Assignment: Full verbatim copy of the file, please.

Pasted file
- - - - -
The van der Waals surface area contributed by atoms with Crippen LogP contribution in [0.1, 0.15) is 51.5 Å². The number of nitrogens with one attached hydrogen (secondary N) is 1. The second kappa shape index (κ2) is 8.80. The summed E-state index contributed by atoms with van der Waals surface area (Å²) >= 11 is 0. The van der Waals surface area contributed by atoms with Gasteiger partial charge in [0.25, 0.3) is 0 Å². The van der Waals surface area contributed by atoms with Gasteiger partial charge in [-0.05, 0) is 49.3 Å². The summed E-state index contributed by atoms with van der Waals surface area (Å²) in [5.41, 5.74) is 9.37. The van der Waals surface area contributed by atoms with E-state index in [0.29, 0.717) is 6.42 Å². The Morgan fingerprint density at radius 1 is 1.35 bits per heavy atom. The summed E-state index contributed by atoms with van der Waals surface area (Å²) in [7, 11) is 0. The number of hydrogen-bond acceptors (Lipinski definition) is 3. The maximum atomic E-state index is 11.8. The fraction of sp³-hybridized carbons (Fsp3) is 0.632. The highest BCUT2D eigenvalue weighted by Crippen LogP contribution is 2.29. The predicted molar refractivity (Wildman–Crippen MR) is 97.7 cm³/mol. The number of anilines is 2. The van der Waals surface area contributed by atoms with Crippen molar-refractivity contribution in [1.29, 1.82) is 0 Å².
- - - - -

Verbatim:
The van der Waals surface area contributed by atoms with Crippen LogP contribution in [0.1, 0.15) is 51.5 Å². The number of nitrogens with one attached hydrogen (secondary N) is 1. The second kappa shape index (κ2) is 8.80. The summed E-state index contributed by atoms with van der Waals surface area (Å²) >= 11 is 0. The van der Waals surface area contributed by atoms with Gasteiger partial charge in [0.25, 0.3) is 0 Å². The van der Waals surface area contributed by atoms with Gasteiger partial charge in [-0.05, 0) is 49.3 Å². The summed E-state index contributed by atoms with van der Waals surface area (Å²) in [5.41, 5.74) is 9.37. The van der Waals surface area contributed by atoms with E-state index in [0.29, 0.717) is 6.42 Å². The Morgan fingerprint density at radius 1 is 1.35 bits per heavy atom. The summed E-state index contributed by atoms with van der Waals surface area (Å²) in [7, 11) is 0. The number of hydrogen-bond acceptors (Lipinski definition) is 3. The maximum atomic E-state index is 11.8. The fraction of sp³-hybridized carbons (Fsp3) is 0.632. The highest BCUT2D eigenvalue weighted by Crippen LogP contribution is 2.29. The predicted molar refractivity (Wildman–Crippen MR) is 97.7 cm³/mol. The number of anilines is 2. The van der Waals surface area contributed by atoms with Crippen molar-refractivity contribution in [1.29, 1.82) is 0 Å².